"The lack of broadband internet in Columbia County causes a burden on our system to keep up with the high demand of our technological network infrastructure," Hope Wirta, CCMH's communications director, noted in an email.
"With the addition of fiber-optic lines slowly being established in the Scappoose and St Helens area our options and speed of upload and download we hope will improve," Wirta wrote, but that won't address more rural communities like Vernonia, Clatskanie and Rainier.
Scott Duthie, who lives outside Columbia City, said his internet access at home is barely enough to stream a video and below the FCC standard for broadband. At times, he and other family members must take turns using the limited speeds.
Duthie said he pays around $80 a month for his current service with CenturyLink, which is less expensive than his previous service with HughesNet.
Duthie said he wouldn't want the county to become involved in broadband service.
"My personal opinion is I would be interested for an entrepreneur to figure out a way to get better service for people," Duthie said.
Many survey respondents agreed with Duthie. Although not satisfied with their internet service, many Columbia County residents think the county shouldn't be using taxpayer dollars for building out internet service.
"Let's stick to the basics and adequately fund law enforcement first!" one respondent wrote.
Other survey respondents voiced concerns about how broadband access is distributed throughout the county.
"I highly doubt Columbia County would take much interest in the area near Mist," another respondent wrote.
"Had I known internet access and low quality cell phone service would be such an issue where we live I may not have bought here and looked elsewhere," wrote another.
Deborah Simpier, who operates a new internet service provider in Clatskanie, called Althea, said she hadn't heard about the county's feasibil-
ity study prior to its completion.
"We out here in this part of the county don't necessarily hear about the work being done at the county. That speaks to some larger stuff," she said.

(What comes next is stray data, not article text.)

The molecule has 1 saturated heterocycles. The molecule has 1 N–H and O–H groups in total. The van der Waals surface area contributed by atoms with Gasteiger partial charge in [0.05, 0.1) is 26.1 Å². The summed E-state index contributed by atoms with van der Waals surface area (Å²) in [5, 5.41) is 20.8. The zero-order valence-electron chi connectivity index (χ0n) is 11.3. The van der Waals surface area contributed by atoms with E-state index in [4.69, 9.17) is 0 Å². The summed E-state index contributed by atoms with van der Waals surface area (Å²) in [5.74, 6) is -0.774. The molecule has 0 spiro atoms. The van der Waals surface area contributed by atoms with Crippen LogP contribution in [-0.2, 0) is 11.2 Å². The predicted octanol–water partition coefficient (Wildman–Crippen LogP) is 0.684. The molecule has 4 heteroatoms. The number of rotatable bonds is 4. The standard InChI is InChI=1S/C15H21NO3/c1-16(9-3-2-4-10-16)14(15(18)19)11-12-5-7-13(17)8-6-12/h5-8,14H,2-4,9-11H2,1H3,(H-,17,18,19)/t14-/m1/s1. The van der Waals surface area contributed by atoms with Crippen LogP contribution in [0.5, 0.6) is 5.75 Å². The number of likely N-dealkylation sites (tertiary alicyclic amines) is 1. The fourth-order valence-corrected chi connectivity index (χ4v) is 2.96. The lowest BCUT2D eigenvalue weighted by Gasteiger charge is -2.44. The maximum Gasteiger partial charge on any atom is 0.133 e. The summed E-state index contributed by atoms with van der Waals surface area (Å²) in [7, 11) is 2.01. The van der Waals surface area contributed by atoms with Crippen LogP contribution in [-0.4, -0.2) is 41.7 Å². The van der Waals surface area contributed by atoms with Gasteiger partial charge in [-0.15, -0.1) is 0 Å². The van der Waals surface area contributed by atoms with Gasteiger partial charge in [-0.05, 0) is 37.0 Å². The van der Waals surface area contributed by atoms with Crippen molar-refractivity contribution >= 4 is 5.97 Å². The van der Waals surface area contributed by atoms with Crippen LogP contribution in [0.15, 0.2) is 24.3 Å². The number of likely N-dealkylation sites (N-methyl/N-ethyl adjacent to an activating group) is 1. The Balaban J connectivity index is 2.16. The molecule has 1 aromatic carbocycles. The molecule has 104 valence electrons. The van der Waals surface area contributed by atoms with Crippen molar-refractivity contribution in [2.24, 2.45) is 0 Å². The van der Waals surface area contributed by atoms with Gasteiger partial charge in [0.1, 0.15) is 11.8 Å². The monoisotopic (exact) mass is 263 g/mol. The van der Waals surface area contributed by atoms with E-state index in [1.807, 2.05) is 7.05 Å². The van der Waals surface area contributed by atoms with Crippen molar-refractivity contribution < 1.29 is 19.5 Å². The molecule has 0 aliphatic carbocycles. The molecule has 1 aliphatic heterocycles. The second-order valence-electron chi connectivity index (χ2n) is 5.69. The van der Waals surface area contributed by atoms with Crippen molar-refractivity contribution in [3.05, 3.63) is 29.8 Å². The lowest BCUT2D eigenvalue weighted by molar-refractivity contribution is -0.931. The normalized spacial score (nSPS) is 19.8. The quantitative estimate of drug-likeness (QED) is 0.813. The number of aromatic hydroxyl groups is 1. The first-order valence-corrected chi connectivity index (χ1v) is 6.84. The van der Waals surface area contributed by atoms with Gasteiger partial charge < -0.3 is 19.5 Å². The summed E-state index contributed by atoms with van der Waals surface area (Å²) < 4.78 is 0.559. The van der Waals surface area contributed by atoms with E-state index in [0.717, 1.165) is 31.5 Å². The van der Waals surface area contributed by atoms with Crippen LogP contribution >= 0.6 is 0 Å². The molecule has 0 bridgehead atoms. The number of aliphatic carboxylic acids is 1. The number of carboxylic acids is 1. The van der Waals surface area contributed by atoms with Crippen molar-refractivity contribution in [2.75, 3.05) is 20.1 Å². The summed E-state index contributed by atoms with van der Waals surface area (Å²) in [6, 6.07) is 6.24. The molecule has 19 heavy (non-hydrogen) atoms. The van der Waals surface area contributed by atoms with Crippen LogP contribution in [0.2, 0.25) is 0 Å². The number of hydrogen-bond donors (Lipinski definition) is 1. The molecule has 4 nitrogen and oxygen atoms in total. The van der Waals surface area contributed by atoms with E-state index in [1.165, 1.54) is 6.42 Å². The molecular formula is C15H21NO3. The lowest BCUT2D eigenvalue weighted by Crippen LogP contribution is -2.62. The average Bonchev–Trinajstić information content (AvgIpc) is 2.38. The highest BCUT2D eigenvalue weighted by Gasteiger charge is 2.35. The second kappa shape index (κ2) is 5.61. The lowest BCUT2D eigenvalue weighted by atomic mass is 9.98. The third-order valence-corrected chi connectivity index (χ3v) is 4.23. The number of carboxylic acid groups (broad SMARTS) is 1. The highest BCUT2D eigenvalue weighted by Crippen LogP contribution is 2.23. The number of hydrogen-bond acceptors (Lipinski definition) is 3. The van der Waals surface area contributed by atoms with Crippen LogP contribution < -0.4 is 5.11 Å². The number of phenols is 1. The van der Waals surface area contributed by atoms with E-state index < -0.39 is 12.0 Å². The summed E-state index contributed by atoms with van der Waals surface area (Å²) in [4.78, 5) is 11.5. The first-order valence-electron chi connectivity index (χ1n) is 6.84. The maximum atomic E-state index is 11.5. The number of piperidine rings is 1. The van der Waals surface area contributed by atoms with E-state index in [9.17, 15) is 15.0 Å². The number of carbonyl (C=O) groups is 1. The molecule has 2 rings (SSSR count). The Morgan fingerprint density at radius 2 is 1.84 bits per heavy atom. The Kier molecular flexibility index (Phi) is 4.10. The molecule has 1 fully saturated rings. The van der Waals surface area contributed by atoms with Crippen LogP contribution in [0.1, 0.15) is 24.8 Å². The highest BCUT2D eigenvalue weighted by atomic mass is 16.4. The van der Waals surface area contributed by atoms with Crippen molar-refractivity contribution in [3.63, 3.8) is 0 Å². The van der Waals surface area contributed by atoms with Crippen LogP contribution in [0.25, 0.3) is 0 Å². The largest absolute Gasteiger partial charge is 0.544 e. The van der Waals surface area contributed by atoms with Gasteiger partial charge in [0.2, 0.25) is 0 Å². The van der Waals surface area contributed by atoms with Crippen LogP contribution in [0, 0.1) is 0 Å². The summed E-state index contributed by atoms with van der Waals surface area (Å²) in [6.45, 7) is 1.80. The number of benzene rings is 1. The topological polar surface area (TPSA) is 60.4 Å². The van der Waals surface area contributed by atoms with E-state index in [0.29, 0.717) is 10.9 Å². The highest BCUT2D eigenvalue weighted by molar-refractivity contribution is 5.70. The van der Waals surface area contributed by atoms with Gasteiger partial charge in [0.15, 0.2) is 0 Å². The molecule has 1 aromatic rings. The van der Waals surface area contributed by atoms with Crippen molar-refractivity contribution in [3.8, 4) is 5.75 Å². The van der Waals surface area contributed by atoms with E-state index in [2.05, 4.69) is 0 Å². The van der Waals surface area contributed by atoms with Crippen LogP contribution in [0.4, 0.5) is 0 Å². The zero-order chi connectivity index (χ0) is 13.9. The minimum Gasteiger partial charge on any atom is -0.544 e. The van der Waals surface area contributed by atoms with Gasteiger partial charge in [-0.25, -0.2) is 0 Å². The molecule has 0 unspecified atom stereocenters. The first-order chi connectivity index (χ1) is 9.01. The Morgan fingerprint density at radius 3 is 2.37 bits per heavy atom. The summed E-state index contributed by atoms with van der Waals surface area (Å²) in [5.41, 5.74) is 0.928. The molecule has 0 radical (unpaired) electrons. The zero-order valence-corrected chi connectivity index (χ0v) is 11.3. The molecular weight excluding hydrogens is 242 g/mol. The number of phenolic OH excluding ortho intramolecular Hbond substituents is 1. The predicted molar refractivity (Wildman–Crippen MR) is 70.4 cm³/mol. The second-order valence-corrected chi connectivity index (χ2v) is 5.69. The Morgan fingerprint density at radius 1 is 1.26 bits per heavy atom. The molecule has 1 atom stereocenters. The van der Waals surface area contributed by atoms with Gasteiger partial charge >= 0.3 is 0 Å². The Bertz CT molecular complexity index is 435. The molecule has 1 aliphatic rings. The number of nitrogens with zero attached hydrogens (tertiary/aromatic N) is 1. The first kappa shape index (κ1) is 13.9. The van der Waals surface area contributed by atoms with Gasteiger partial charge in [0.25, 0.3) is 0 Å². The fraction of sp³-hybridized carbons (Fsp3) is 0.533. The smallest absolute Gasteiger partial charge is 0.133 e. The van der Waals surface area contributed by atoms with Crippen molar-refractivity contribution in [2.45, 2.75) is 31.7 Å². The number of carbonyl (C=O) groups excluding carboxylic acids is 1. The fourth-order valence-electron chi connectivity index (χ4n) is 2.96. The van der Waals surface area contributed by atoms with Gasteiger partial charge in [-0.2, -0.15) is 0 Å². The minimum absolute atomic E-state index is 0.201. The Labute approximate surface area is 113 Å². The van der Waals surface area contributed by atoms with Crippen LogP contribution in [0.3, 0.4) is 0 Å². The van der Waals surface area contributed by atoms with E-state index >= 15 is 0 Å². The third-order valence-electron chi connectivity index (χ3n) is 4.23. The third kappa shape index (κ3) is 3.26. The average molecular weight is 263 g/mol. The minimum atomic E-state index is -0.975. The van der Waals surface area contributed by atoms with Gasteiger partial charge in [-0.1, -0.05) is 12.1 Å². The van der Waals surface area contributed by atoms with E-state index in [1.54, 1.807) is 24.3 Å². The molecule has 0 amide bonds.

"If we're talking about a county-wide solution," Simpier asked, "Are we properly hearing the more rural voices in Columbia County?"
Last month, the St. Helens Public Library used funding to purchase wireless internet hotspots to lend out. Within a day of announcing the purchase, all 10 hotspots had been checked out, and a waiting list has now formed.
The hotspots allow users to access internet anywhere that Sprint's network is available. Some individuals have picked up the hotspots to use on trips, while they're in-between internet service providers, or if they can't afford internet subscriptions or cell phone data. While 5G is the next frontier of internet and will require some new infrastructure, it still relies on the same fiber cables as 4G and previous generations, so no newly added fiber infrastructure would soon be defunct.
Though service is limited to Sprint's coverage area, that service often reaches further into rural areas than where internet service providers function.
The hotspots come down to equity and allowing more people to access the digital world, explained Brenda Herren-Kenaga, a St. Helens librarian.
"As much as we treasure the printed word, we are here for the public," Herren-Kenaga said.
"Thank God for the Public Library or I'd never be able to answer these survey questions!" one respondent wrote in the county's survey. "Internet service is something I wish I could afford but as a retiree on a very limited income, it's simply a luxury I cannot, sadly, afford."
The county does not currently have funding to build out a network and isn't yet ready to apply for grant funding, said Holly Miller, Columbia County's IT director. The report also recommends creating a Columbia County Broadband Consortium, but Miller said that has not been the county's highest priority lately.